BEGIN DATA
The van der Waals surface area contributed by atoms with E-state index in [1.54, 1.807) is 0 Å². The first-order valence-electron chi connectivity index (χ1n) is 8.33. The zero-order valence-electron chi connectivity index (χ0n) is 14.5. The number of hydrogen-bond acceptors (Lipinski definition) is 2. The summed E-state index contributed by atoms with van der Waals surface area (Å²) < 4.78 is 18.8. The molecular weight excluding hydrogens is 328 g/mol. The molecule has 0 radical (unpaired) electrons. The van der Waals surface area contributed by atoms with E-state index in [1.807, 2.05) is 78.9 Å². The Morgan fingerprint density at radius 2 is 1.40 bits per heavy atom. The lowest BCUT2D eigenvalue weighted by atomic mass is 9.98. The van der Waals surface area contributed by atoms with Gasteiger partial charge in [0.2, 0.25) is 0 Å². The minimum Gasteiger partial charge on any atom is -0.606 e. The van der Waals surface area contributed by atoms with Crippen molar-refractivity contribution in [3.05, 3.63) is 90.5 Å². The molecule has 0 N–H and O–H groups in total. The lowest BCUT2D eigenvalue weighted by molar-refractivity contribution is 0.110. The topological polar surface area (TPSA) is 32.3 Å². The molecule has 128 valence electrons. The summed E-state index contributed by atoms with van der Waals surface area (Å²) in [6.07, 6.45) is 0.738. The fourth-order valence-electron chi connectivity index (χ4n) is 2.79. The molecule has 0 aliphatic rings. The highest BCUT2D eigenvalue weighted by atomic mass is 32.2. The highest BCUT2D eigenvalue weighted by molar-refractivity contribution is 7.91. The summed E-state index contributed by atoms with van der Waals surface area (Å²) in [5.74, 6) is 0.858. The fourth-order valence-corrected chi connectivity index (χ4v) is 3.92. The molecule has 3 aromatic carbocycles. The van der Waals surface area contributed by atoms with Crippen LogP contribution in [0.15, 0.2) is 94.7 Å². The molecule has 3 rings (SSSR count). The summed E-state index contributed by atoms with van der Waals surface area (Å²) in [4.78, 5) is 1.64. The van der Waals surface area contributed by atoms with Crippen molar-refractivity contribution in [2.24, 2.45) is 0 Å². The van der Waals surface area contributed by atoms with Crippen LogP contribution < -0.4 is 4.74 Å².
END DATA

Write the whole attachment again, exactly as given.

The van der Waals surface area contributed by atoms with E-state index in [1.54, 1.807) is 0 Å². The first-order valence-electron chi connectivity index (χ1n) is 8.33. The zero-order valence-electron chi connectivity index (χ0n) is 14.5. The number of hydrogen-bond acceptors (Lipinski definition) is 2. The summed E-state index contributed by atoms with van der Waals surface area (Å²) < 4.78 is 18.8. The molecular weight excluding hydrogens is 328 g/mol. The molecule has 0 radical (unpaired) electrons. The van der Waals surface area contributed by atoms with E-state index in [1.807, 2.05) is 78.9 Å². The Morgan fingerprint density at radius 2 is 1.40 bits per heavy atom. The lowest BCUT2D eigenvalue weighted by atomic mass is 9.98. The van der Waals surface area contributed by atoms with Gasteiger partial charge in [0.2, 0.25) is 0 Å². The minimum Gasteiger partial charge on any atom is -0.606 e. The van der Waals surface area contributed by atoms with Crippen molar-refractivity contribution in [3.05, 3.63) is 90.5 Å². The molecule has 0 N–H and O–H groups in total. The lowest BCUT2D eigenvalue weighted by molar-refractivity contribution is 0.110. The topological polar surface area (TPSA) is 32.3 Å². The molecule has 128 valence electrons. The summed E-state index contributed by atoms with van der Waals surface area (Å²) in [6.07, 6.45) is 0.738. The fourth-order valence-electron chi connectivity index (χ4n) is 2.79. The molecule has 0 aliphatic rings. The highest BCUT2D eigenvalue weighted by atomic mass is 32.2. The highest BCUT2D eigenvalue weighted by molar-refractivity contribution is 7.91. The summed E-state index contributed by atoms with van der Waals surface area (Å²) in [5.74, 6) is 0.858. The fourth-order valence-corrected chi connectivity index (χ4v) is 3.92. The molecule has 3 aromatic carbocycles. The van der Waals surface area contributed by atoms with Crippen LogP contribution in [0.15, 0.2) is 94.7 Å². The molecule has 3 rings (SSSR count). The summed E-state index contributed by atoms with van der Waals surface area (Å²) in [4.78, 5) is 1.64. The van der Waals surface area contributed by atoms with Crippen molar-refractivity contribution in [2.24, 2.45) is 0 Å². The van der Waals surface area contributed by atoms with Crippen LogP contribution < -0.4 is 4.74 Å².